§2. The Traditional Concept of Hermeneutics [11-12]

writings of the Jews "require translation," "interpretation").12 Translation: making what was presented in a foreign language accessible in our own language and for the sake of it. In the Christian churches, ἑρμηνεία then came to mean as much as commentary (enarratio): ἑρμηνεία εἰς τὴν ὀκτάτευχον ["commentary on the Octateuch"]. Commenting, interpreting: pursuing what is authentically meant in a text and thereby making the matters which are meant accessible, facilitating access to them. ἑρμηνεία = ἐξήγησις [exegesis].

Augustine provides the first "hermeneutics" in grand style. Homo timens Deum, voluntatem ejus in Scripturis sanctis diligenter inquirit. Et ne amet certamina, pietate mansuetus; praemunitus etiam scientia linguarum, ne in verbis locutionibusque ignotis haereat; praemunitus etiam cognitione quarumdam rerum necessariarumf ne vim naturamve earum quae propter similitudinem adhibentur, ignoret; adjuvante etiam codicum veritate, quam solers emendationis diligentia procuravit: venial ita imtructus ad ambigua Scripturarum discutienda atque solvenda .

"Man should approach the interpretation of ambiguous passages in Scripture with the following provisions: in fear of God, with the sole care of seeking God's will in Scripture; thoroughly educated in piety lest he should take pleasure in falling into quarrels over words; equipped with knowledge of languages lest he should get hung up on unfamiliar words and locutions; supplied with knowledge of certain natural objects and events which are introduced for purposes of illustration, lest he should misjudge the strength of their evidence; supported by the truth which the texts contain. . . ."13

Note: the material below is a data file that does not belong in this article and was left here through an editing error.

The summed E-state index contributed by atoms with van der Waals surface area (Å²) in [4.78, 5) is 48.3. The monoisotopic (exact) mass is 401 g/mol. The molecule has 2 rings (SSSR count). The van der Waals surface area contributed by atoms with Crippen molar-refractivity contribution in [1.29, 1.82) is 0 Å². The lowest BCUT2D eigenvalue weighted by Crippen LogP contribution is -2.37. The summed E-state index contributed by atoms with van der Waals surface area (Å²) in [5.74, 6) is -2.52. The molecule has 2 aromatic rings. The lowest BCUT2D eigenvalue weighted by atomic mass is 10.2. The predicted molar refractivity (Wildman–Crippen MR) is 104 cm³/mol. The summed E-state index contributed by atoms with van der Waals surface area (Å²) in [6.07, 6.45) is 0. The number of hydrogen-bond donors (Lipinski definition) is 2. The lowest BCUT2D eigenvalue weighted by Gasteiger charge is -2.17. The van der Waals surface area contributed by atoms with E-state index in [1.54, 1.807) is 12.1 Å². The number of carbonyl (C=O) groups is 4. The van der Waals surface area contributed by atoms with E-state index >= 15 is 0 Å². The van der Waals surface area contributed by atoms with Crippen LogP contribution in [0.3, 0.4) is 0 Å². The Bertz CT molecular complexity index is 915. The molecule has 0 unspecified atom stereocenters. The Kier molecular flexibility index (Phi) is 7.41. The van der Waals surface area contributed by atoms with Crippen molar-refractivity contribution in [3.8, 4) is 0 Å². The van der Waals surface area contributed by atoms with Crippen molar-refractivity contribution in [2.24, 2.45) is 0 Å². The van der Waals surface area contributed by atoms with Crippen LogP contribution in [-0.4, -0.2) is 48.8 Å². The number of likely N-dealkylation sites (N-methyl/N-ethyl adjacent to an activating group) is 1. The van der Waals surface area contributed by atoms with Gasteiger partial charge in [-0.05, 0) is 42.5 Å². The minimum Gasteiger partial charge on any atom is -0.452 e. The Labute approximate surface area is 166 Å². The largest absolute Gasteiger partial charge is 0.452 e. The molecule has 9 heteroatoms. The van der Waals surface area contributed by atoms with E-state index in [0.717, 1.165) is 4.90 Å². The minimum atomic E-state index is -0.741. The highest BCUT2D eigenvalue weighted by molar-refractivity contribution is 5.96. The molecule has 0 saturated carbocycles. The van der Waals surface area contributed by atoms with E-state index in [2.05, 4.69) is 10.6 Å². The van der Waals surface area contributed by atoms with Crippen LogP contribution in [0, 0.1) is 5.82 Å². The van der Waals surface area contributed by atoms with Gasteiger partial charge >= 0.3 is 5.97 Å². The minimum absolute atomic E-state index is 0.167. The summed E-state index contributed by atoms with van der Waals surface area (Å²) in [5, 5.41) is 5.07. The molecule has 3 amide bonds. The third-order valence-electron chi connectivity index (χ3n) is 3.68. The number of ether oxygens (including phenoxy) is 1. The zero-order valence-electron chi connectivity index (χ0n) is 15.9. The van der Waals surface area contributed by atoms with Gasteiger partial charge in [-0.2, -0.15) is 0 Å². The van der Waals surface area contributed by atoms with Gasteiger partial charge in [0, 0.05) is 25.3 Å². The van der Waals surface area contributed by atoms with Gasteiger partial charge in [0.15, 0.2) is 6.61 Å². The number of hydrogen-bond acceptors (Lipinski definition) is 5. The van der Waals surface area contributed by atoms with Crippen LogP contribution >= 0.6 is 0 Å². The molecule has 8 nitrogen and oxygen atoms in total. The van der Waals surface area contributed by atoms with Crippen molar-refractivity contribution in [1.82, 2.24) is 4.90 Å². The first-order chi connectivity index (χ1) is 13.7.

In the 17th century, we meet up with the title Hermeneutica sacra [Sacred Hermeneutics] for what is otherwise designated as Clavis Scripturae sacrae14 [A Key to Sacred Scripture], Isagoge ad sacras literas15 [Introduction to Sacred Writings], Tractatus de interpretatione16 [Treatise on Interpretation], and Philologia sacra17 [Sacred Philology].

12. Ad Philocratem epistula, ed. P. Wendland (Leipzig, 1890), p. 4, 1. 3. [Cf. Aristeas to Philocrates (Letter of Aristeas), trans. Moses Hadas (New York: Harper &• Brothers, 1951), p. 97 (modified): "Demetrius said, Translation is required. In the country of the Jews they use a peculiar script, just as the Egyptians employ their arrangement of letters, and they have their own language. They are supposed to use Syrian, but that is not the case, for theirs is another dialect/"]

13. De doctrina christiana, in Patrologia latina, ed. Migne (subsequently cited as "Migne"), Vol. XXXIV (Paris, 1845), Liber m, cap. 1, 1, p. 65. [Cf. On Christian Doctrine, trans. D. W. Robertson (Indianapolis: Bobbs-Merrill, 1958), p. 78.]

14. M. Flacius Illyricus, Clavis scripturae sanctae seu de sermone sacrarum liter arum (Basel, 1567).

15. S. Pagnino, Isagogae ad sacras liter as Liber unicus (Cologne, 1540 and 1542).

16. W. Frantze, Tractatus theologicus novus etperspicuus de interpretatione sacrarum scripturantm maxime legitima (Wittenberg, 1619).

17. S. Glass, Philologia sacra, qua totius V. etN. T. scripturae turn stylus et litteratura, turn sensus etgenuinae interpretation's ratio expenditur (Jena, 1623).

Martin Heidegger (GA 63) Ontology - The Hermeneutics of Facticity